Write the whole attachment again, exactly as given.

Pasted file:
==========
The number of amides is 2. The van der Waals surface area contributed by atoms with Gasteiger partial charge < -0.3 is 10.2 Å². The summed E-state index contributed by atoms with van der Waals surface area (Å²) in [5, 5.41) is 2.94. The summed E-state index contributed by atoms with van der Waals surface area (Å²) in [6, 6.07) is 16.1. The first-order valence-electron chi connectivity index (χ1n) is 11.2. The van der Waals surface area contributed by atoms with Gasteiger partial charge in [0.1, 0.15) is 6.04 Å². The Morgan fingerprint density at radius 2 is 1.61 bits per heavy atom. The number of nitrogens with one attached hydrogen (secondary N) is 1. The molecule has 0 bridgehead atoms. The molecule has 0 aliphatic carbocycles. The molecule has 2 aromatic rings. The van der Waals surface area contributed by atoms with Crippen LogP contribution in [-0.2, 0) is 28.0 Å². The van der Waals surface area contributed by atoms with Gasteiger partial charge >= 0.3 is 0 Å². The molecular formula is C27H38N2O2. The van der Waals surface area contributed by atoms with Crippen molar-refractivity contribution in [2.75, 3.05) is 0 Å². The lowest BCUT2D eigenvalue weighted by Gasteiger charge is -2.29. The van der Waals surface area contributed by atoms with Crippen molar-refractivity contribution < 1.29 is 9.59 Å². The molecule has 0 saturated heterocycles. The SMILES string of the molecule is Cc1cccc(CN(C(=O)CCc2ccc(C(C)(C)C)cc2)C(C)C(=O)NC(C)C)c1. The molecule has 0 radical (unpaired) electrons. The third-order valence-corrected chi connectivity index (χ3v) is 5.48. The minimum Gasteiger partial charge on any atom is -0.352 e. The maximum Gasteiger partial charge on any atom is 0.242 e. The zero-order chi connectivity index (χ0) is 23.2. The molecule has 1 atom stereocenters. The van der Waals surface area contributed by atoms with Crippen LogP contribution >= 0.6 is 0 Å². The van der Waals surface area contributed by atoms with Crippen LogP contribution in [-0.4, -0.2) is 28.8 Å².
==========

The number of amides is 2. The van der Waals surface area contributed by atoms with Gasteiger partial charge < -0.3 is 10.2 Å². The summed E-state index contributed by atoms with van der Waals surface area (Å²) in [5, 5.41) is 2.94. The summed E-state index contributed by atoms with van der Waals surface area (Å²) in [6, 6.07) is 16.1. The first-order valence-electron chi connectivity index (χ1n) is 11.2. The van der Waals surface area contributed by atoms with Gasteiger partial charge in [0.1, 0.15) is 6.04 Å². The Morgan fingerprint density at radius 2 is 1.61 bits per heavy atom. The number of nitrogens with one attached hydrogen (secondary N) is 1. The molecule has 0 bridgehead atoms. The molecule has 0 aliphatic carbocycles. The molecule has 2 aromatic rings. The van der Waals surface area contributed by atoms with Crippen LogP contribution in [-0.2, 0) is 28.0 Å². The van der Waals surface area contributed by atoms with Gasteiger partial charge >= 0.3 is 0 Å². The molecular formula is C27H38N2O2. The van der Waals surface area contributed by atoms with Crippen molar-refractivity contribution in [2.75, 3.05) is 0 Å². The lowest BCUT2D eigenvalue weighted by Gasteiger charge is -2.29. The van der Waals surface area contributed by atoms with Crippen molar-refractivity contribution < 1.29 is 9.59 Å². The molecule has 0 saturated heterocycles. The SMILES string of the molecule is Cc1cccc(CN(C(=O)CCc2ccc(C(C)(C)C)cc2)C(C)C(=O)NC(C)C)c1. The molecule has 0 radical (unpaired) electrons. The third-order valence-corrected chi connectivity index (χ3v) is 5.48. The minimum Gasteiger partial charge on any atom is -0.352 e. The maximum Gasteiger partial charge on any atom is 0.242 e. The zero-order chi connectivity index (χ0) is 23.2. The molecule has 1 atom stereocenters. The van der Waals surface area contributed by atoms with Crippen LogP contribution >= 0.6 is 0 Å². The van der Waals surface area contributed by atoms with Crippen LogP contribution in [-0.4, -0.2) is 28.8 Å².